“It’s astounding, really astounding,” she said after the Jan. 12 matinee. “I’m amazed at the spirituality behind the whole program—it’s a gorgeous concept.”
Mrs. Monster, who has written three books about her spiritual beliefs, attended the performance with her husband, Bert.
He was surprised to learn that traditional Chinese culture, which thrived for thousands of years, was so spiritual in nature—based on the three pillars of Confucianism, Daoism, and Buddhism.
“It blows me away because I had no idea that the Chinese people had such an incredible spiritual background, which spoke to everyone.”
“It wasn’t limited just to Chinese people, it was worldwide,” said Mr. Monster, adding that Shen Yun was the perfect vehicle to revive the traditional culture.
“This is how to do it!”
New York-based Shen Yun is a classical Chinese dance and music company with a mission to revive China’s divinely inspired culture—which was systematically destroyed under decades of repression by the communist regime.
Mrs. Monster said the loss of culture, since the communist regime came to power in 1949, was a tragedy for the Chinese people.
“What happened between the last 60 years, [the culture] was just taken away from the people, and that’s so sad,” she said.
Mr. Monster said he wished his daughter-in-law, who is Chinese, could have been there for the experience.
“I think she would really benefit from this—to know that this is the history—such a huge spiritual background behind all this, and that lasts 5,000 years. It’s incredible.”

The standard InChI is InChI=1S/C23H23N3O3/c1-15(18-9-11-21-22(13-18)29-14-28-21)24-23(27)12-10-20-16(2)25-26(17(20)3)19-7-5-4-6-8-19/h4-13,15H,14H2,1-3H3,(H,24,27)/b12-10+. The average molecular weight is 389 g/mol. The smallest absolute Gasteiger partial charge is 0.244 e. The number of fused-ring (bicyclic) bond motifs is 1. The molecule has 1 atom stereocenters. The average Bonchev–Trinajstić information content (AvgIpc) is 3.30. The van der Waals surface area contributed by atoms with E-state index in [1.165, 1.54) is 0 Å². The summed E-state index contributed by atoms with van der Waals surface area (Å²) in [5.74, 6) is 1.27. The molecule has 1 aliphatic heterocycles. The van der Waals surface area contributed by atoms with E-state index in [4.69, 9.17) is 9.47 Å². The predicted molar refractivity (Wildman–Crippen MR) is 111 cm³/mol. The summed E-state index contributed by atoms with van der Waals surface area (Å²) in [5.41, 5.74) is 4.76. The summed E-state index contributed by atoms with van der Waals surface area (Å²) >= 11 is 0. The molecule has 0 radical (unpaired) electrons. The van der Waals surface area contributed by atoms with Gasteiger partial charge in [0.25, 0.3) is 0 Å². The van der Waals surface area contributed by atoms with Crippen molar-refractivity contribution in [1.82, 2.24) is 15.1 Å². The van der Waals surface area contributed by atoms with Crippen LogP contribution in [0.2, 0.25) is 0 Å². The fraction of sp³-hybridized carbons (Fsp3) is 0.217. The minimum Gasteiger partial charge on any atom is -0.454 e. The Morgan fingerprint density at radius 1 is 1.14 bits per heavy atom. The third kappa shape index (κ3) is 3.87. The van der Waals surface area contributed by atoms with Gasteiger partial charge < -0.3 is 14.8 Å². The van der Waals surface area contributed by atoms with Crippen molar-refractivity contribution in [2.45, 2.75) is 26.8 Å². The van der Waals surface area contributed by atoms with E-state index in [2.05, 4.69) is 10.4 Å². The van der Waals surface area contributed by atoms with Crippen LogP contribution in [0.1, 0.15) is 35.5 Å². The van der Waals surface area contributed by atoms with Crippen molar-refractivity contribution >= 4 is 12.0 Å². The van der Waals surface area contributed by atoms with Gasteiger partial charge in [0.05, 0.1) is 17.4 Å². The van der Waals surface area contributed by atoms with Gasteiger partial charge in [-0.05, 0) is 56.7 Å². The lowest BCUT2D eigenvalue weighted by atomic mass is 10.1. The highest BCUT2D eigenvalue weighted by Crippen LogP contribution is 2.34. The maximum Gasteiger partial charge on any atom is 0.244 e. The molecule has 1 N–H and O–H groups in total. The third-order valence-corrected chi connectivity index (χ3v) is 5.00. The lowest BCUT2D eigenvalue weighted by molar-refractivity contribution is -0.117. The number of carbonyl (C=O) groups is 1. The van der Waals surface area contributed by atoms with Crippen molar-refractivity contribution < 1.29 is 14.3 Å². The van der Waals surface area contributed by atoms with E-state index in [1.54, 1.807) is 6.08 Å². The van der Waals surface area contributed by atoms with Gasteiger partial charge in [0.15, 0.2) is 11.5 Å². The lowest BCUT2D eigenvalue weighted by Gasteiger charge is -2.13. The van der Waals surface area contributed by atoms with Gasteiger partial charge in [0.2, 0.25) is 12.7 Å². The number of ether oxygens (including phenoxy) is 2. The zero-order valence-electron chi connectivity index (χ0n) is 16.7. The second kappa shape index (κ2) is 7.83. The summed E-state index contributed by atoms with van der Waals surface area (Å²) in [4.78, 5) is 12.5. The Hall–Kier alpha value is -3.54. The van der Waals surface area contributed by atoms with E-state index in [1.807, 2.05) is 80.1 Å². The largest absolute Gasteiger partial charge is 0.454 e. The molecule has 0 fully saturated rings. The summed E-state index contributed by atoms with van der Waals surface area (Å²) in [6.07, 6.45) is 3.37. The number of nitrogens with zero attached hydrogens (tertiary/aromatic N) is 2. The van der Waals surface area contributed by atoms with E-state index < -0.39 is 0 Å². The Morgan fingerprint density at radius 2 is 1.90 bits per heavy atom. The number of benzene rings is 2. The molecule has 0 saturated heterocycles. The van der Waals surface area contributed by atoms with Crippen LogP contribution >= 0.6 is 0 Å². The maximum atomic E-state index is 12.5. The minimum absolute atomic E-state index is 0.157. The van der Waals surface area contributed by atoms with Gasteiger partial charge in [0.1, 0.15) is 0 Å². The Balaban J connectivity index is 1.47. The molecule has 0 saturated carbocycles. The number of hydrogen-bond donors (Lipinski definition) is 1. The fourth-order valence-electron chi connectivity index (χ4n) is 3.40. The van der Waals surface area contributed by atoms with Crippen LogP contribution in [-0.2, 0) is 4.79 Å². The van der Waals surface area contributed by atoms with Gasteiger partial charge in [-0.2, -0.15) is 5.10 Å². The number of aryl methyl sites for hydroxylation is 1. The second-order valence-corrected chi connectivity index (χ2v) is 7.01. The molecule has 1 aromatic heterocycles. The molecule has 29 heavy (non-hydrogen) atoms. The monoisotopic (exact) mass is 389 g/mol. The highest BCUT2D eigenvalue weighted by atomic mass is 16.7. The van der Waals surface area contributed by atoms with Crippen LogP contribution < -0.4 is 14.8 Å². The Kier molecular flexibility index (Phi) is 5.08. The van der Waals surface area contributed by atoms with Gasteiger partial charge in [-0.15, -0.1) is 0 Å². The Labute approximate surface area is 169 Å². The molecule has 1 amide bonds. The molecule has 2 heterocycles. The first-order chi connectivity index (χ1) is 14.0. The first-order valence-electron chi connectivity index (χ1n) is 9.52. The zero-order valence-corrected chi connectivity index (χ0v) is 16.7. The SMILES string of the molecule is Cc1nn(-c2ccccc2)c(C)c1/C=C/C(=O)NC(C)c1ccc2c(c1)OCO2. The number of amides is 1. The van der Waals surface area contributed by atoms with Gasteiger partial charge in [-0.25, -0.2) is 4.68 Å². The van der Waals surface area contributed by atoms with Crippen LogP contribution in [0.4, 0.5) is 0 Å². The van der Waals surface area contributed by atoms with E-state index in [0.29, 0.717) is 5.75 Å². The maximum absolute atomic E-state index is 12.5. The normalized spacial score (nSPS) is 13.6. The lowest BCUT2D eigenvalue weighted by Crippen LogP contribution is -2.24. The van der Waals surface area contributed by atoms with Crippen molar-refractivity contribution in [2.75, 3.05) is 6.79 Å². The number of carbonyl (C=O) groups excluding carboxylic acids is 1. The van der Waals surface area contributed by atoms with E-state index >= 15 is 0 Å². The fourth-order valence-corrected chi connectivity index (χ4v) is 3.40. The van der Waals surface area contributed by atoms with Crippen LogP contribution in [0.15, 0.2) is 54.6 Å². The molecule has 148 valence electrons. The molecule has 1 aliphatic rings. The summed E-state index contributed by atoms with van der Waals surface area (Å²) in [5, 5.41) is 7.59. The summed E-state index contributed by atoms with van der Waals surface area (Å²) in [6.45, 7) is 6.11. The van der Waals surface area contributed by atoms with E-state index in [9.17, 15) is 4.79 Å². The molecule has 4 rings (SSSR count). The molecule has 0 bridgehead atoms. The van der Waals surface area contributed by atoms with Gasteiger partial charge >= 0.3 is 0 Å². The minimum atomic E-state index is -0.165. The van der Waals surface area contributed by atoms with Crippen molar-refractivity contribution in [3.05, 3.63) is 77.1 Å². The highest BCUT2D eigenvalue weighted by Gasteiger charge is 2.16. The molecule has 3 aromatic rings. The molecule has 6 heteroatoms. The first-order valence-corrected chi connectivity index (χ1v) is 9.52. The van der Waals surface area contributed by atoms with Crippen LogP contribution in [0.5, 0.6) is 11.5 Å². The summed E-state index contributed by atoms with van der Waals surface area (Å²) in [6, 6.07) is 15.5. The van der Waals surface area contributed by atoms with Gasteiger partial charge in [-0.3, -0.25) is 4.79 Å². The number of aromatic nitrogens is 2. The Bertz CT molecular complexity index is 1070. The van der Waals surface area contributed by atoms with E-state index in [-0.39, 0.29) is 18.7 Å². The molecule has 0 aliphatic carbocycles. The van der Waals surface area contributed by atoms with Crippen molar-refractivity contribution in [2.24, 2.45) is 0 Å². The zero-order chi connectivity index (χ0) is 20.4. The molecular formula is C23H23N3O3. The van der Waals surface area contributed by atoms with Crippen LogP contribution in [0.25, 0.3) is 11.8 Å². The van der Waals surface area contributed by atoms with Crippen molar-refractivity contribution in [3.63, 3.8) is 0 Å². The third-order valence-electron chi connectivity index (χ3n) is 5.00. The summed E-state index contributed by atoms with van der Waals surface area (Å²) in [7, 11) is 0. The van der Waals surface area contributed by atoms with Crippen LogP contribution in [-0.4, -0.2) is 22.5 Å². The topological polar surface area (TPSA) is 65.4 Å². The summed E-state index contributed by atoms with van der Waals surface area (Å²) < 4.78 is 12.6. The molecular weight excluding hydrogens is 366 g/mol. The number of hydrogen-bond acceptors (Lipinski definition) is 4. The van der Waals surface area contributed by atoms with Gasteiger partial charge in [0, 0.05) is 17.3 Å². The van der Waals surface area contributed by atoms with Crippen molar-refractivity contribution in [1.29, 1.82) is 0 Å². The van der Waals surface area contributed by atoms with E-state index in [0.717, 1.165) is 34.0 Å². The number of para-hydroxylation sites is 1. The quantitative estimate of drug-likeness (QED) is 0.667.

Mrs. Monster was impressed with the opening scene of the production—a piece titled Grand Descent of the Dieties. The story-based dance, animated by state-of-the-art digital backdrops, features divine beings descending from a golden paradise to reincarnate in the human world and guide China’s semi-divine culture.
The piece reminded her of the inter-connected “oneness” of humankind, she said.
“All things are part of one—it’s an exquisite concept,” she said. “It’s beautiful, absolutely beautiful.”
Mr. Monster was delighted by a dance titled Ne Zha Churns the Sea, a lively piece that tells the story of demi-god Ne Zha, who is born out of a giant meatball to save an idyllic seaside village from an evil Dragon King.
“The humour behind it—it has to have an element of humour, because that’s human nature—so it’s very well done,” he said.
Reporting by Sound of Hope Radio and Justina Wheale
New York-based Shen Yun Performing Arts has four touring companies that perform simultaneously around the world. After a successful three-show run in Hamilton, Shen Yun’s World Company will go on to grace the stage in Kitchener-Waterloo. For more information, visit Shen Yun Performing Arts.
The Epoch Times considers Shen Yun Performing Arts the significant cultural event of our time. We have proudly covered audience reactions since Shen Yun’s inception in 2006.